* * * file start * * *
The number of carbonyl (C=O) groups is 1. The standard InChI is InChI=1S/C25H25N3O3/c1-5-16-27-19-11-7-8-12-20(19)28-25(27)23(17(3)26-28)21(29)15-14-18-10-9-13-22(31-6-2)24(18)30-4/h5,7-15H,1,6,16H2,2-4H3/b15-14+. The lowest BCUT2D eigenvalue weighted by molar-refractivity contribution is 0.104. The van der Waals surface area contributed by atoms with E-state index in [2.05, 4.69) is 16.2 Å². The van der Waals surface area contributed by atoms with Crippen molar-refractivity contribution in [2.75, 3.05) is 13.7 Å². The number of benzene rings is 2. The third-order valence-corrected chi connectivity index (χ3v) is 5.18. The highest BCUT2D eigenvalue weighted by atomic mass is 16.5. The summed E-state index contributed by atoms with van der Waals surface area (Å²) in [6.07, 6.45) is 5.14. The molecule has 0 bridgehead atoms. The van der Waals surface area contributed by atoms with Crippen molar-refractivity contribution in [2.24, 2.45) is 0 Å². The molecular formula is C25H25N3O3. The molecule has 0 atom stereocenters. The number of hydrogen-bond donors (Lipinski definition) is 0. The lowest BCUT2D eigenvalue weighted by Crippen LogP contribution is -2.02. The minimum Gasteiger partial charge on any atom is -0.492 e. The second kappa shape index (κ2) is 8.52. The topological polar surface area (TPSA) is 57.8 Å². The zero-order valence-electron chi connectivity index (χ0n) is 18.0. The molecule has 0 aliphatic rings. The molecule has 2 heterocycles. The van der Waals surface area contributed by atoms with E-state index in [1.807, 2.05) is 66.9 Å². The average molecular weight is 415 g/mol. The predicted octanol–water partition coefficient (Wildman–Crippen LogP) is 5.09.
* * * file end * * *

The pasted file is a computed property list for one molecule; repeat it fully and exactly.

The number of carbonyl (C=O) groups is 1. The standard InChI is InChI=1S/C25H25N3O3/c1-5-16-27-19-11-7-8-12-20(19)28-25(27)23(17(3)26-28)21(29)15-14-18-10-9-13-22(31-6-2)24(18)30-4/h5,7-15H,1,6,16H2,2-4H3/b15-14+. The lowest BCUT2D eigenvalue weighted by molar-refractivity contribution is 0.104. The van der Waals surface area contributed by atoms with E-state index in [2.05, 4.69) is 16.2 Å². The van der Waals surface area contributed by atoms with Crippen molar-refractivity contribution in [2.75, 3.05) is 13.7 Å². The number of benzene rings is 2. The third-order valence-corrected chi connectivity index (χ3v) is 5.18. The highest BCUT2D eigenvalue weighted by atomic mass is 16.5. The summed E-state index contributed by atoms with van der Waals surface area (Å²) in [6.07, 6.45) is 5.14. The molecule has 0 bridgehead atoms. The van der Waals surface area contributed by atoms with Crippen molar-refractivity contribution in [2.24, 2.45) is 0 Å². The molecular formula is C25H25N3O3. The molecule has 0 atom stereocenters. The number of hydrogen-bond donors (Lipinski definition) is 0. The lowest BCUT2D eigenvalue weighted by Crippen LogP contribution is -2.02. The minimum Gasteiger partial charge on any atom is -0.492 e. The second kappa shape index (κ2) is 8.52. The topological polar surface area (TPSA) is 57.8 Å². The zero-order valence-electron chi connectivity index (χ0n) is 18.0. The molecule has 0 aliphatic rings. The molecule has 2 heterocycles. The van der Waals surface area contributed by atoms with E-state index in [1.807, 2.05) is 66.9 Å². The average molecular weight is 415 g/mol. The predicted octanol–water partition coefficient (Wildman–Crippen LogP) is 5.09.